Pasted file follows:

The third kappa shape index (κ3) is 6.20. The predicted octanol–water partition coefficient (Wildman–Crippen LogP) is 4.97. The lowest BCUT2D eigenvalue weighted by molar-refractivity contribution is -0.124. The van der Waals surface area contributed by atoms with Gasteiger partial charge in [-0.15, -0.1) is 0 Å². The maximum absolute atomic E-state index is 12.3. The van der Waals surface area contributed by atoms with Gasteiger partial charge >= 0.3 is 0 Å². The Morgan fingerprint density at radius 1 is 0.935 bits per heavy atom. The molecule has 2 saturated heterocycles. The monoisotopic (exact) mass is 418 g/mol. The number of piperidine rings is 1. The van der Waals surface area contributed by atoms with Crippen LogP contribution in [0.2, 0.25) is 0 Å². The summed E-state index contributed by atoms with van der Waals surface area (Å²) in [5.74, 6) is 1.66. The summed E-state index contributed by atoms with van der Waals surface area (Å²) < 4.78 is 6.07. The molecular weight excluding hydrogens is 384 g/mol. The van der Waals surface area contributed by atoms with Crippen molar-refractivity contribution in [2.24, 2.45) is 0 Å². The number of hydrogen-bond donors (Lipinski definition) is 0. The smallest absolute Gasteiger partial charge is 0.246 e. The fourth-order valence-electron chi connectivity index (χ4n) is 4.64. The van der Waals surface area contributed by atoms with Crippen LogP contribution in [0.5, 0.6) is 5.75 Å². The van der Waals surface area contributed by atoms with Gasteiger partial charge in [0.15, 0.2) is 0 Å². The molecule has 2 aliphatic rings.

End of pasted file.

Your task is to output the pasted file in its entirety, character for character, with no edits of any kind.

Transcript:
The third kappa shape index (κ3) is 6.20. The predicted octanol–water partition coefficient (Wildman–Crippen LogP) is 4.97. The lowest BCUT2D eigenvalue weighted by molar-refractivity contribution is -0.124. The van der Waals surface area contributed by atoms with Gasteiger partial charge in [-0.15, -0.1) is 0 Å². The maximum absolute atomic E-state index is 12.3. The van der Waals surface area contributed by atoms with Gasteiger partial charge >= 0.3 is 0 Å². The Morgan fingerprint density at radius 1 is 0.935 bits per heavy atom. The molecule has 2 saturated heterocycles. The monoisotopic (exact) mass is 418 g/mol. The number of piperidine rings is 1. The van der Waals surface area contributed by atoms with Crippen LogP contribution in [0.2, 0.25) is 0 Å². The summed E-state index contributed by atoms with van der Waals surface area (Å²) in [5.74, 6) is 1.66. The summed E-state index contributed by atoms with van der Waals surface area (Å²) < 4.78 is 6.07. The molecular weight excluding hydrogens is 384 g/mol. The van der Waals surface area contributed by atoms with Crippen molar-refractivity contribution in [2.24, 2.45) is 0 Å². The number of hydrogen-bond donors (Lipinski definition) is 0. The smallest absolute Gasteiger partial charge is 0.246 e. The fourth-order valence-electron chi connectivity index (χ4n) is 4.64. The van der Waals surface area contributed by atoms with Crippen LogP contribution in [0.5, 0.6) is 5.75 Å². The van der Waals surface area contributed by atoms with Gasteiger partial charge in [0.15, 0.2) is 0 Å². The molecule has 2 aliphatic rings.